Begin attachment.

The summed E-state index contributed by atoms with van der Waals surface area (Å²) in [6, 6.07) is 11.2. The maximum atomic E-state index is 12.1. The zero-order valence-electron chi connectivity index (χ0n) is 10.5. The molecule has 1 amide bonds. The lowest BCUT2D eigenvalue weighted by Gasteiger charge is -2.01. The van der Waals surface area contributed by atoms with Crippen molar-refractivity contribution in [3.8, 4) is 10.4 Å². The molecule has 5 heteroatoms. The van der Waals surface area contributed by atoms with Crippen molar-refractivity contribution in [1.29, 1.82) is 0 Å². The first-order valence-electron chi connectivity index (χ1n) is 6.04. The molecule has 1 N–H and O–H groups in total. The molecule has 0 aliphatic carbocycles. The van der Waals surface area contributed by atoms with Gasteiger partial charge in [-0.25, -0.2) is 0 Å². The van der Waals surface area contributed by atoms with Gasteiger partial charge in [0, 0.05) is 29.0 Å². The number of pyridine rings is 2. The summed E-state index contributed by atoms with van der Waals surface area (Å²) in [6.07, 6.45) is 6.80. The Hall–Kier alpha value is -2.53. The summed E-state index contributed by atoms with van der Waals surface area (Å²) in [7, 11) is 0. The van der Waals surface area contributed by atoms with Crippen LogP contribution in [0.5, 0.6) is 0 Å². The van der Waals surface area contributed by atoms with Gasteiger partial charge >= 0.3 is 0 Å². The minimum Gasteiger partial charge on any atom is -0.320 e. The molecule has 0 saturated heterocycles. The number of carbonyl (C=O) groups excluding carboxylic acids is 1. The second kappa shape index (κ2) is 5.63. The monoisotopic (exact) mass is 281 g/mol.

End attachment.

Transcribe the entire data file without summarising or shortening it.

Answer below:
The summed E-state index contributed by atoms with van der Waals surface area (Å²) in [6, 6.07) is 11.2. The maximum atomic E-state index is 12.1. The zero-order valence-electron chi connectivity index (χ0n) is 10.5. The molecule has 1 amide bonds. The lowest BCUT2D eigenvalue weighted by Gasteiger charge is -2.01. The van der Waals surface area contributed by atoms with Crippen molar-refractivity contribution in [3.8, 4) is 10.4 Å². The molecule has 5 heteroatoms. The van der Waals surface area contributed by atoms with Crippen molar-refractivity contribution in [1.29, 1.82) is 0 Å². The first-order valence-electron chi connectivity index (χ1n) is 6.04. The molecule has 1 N–H and O–H groups in total. The molecule has 0 aliphatic carbocycles. The van der Waals surface area contributed by atoms with Gasteiger partial charge in [-0.25, -0.2) is 0 Å². The van der Waals surface area contributed by atoms with Gasteiger partial charge in [0, 0.05) is 29.0 Å². The number of pyridine rings is 2. The summed E-state index contributed by atoms with van der Waals surface area (Å²) in [6.07, 6.45) is 6.80. The Hall–Kier alpha value is -2.53. The summed E-state index contributed by atoms with van der Waals surface area (Å²) in [7, 11) is 0. The van der Waals surface area contributed by atoms with Crippen LogP contribution in [0.5, 0.6) is 0 Å². The van der Waals surface area contributed by atoms with Gasteiger partial charge >= 0.3 is 0 Å². The minimum Gasteiger partial charge on any atom is -0.320 e. The molecule has 0 saturated heterocycles. The number of carbonyl (C=O) groups excluding carboxylic acids is 1. The second kappa shape index (κ2) is 5.63. The monoisotopic (exact) mass is 281 g/mol.